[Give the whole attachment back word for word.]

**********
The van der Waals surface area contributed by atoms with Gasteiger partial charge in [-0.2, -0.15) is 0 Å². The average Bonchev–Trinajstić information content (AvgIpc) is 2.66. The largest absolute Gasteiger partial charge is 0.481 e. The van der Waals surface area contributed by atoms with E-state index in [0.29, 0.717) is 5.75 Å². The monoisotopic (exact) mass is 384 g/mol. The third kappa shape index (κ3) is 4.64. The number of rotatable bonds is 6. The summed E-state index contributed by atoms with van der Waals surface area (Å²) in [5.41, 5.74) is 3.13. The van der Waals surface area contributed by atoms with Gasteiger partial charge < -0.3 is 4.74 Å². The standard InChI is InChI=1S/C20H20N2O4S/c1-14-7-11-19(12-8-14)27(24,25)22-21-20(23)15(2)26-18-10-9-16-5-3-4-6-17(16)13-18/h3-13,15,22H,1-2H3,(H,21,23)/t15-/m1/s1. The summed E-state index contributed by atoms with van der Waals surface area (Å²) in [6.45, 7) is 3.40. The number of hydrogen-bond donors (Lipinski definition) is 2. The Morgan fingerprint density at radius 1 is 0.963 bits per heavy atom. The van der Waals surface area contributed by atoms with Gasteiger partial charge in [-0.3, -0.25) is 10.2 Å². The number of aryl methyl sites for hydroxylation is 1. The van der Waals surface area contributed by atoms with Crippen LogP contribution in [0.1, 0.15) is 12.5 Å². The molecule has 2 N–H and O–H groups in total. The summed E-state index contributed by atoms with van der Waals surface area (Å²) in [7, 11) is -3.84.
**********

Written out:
The van der Waals surface area contributed by atoms with Gasteiger partial charge in [-0.2, -0.15) is 0 Å². The average Bonchev–Trinajstić information content (AvgIpc) is 2.66. The largest absolute Gasteiger partial charge is 0.481 e. The van der Waals surface area contributed by atoms with E-state index in [0.29, 0.717) is 5.75 Å². The monoisotopic (exact) mass is 384 g/mol. The third kappa shape index (κ3) is 4.64. The number of rotatable bonds is 6. The summed E-state index contributed by atoms with van der Waals surface area (Å²) in [5.41, 5.74) is 3.13. The van der Waals surface area contributed by atoms with Gasteiger partial charge < -0.3 is 4.74 Å². The standard InChI is InChI=1S/C20H20N2O4S/c1-14-7-11-19(12-8-14)27(24,25)22-21-20(23)15(2)26-18-10-9-16-5-3-4-6-17(16)13-18/h3-13,15,22H,1-2H3,(H,21,23)/t15-/m1/s1. The summed E-state index contributed by atoms with van der Waals surface area (Å²) in [6.45, 7) is 3.40. The number of hydrogen-bond donors (Lipinski definition) is 2. The Morgan fingerprint density at radius 1 is 0.963 bits per heavy atom. The van der Waals surface area contributed by atoms with Gasteiger partial charge in [-0.3, -0.25) is 10.2 Å². The number of aryl methyl sites for hydroxylation is 1. The van der Waals surface area contributed by atoms with Crippen LogP contribution in [0.1, 0.15) is 12.5 Å². The molecule has 2 N–H and O–H groups in total. The summed E-state index contributed by atoms with van der Waals surface area (Å²) in [7, 11) is -3.84.